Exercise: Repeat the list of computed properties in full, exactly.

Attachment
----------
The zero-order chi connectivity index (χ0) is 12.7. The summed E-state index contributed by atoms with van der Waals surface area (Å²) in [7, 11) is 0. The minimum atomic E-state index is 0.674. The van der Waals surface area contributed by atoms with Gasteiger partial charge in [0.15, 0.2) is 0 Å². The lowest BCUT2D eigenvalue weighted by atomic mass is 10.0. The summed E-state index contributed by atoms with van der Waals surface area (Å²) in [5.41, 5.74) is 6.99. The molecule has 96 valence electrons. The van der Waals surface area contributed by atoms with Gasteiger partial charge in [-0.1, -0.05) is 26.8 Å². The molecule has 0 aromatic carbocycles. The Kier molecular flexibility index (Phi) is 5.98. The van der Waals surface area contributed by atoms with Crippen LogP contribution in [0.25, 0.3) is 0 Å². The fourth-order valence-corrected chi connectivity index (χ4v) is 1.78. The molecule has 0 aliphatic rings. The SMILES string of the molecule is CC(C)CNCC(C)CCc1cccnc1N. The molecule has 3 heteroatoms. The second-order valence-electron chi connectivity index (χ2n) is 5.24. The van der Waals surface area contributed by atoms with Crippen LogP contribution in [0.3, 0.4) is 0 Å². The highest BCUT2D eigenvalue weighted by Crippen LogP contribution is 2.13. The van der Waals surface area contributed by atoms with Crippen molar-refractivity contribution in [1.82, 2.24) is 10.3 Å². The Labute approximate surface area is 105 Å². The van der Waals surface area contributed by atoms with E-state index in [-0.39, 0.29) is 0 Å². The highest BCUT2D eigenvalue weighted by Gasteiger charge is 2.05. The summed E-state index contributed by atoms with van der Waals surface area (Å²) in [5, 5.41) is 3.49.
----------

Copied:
The zero-order chi connectivity index (χ0) is 12.7. The summed E-state index contributed by atoms with van der Waals surface area (Å²) in [7, 11) is 0. The minimum atomic E-state index is 0.674. The van der Waals surface area contributed by atoms with Gasteiger partial charge in [0.15, 0.2) is 0 Å². The lowest BCUT2D eigenvalue weighted by atomic mass is 10.0. The summed E-state index contributed by atoms with van der Waals surface area (Å²) in [5.41, 5.74) is 6.99. The molecule has 96 valence electrons. The van der Waals surface area contributed by atoms with Gasteiger partial charge in [-0.1, -0.05) is 26.8 Å². The molecule has 0 aromatic carbocycles. The Kier molecular flexibility index (Phi) is 5.98. The van der Waals surface area contributed by atoms with Crippen LogP contribution in [0.25, 0.3) is 0 Å². The fourth-order valence-corrected chi connectivity index (χ4v) is 1.78. The molecule has 0 aliphatic rings. The SMILES string of the molecule is CC(C)CNCC(C)CCc1cccnc1N. The molecule has 3 heteroatoms. The second-order valence-electron chi connectivity index (χ2n) is 5.24. The van der Waals surface area contributed by atoms with Crippen LogP contribution in [0.3, 0.4) is 0 Å². The highest BCUT2D eigenvalue weighted by Crippen LogP contribution is 2.13. The van der Waals surface area contributed by atoms with Crippen molar-refractivity contribution in [1.82, 2.24) is 10.3 Å². The Labute approximate surface area is 105 Å². The van der Waals surface area contributed by atoms with E-state index in [-0.39, 0.29) is 0 Å². The highest BCUT2D eigenvalue weighted by Gasteiger charge is 2.05. The summed E-state index contributed by atoms with van der Waals surface area (Å²) in [5, 5.41) is 3.49.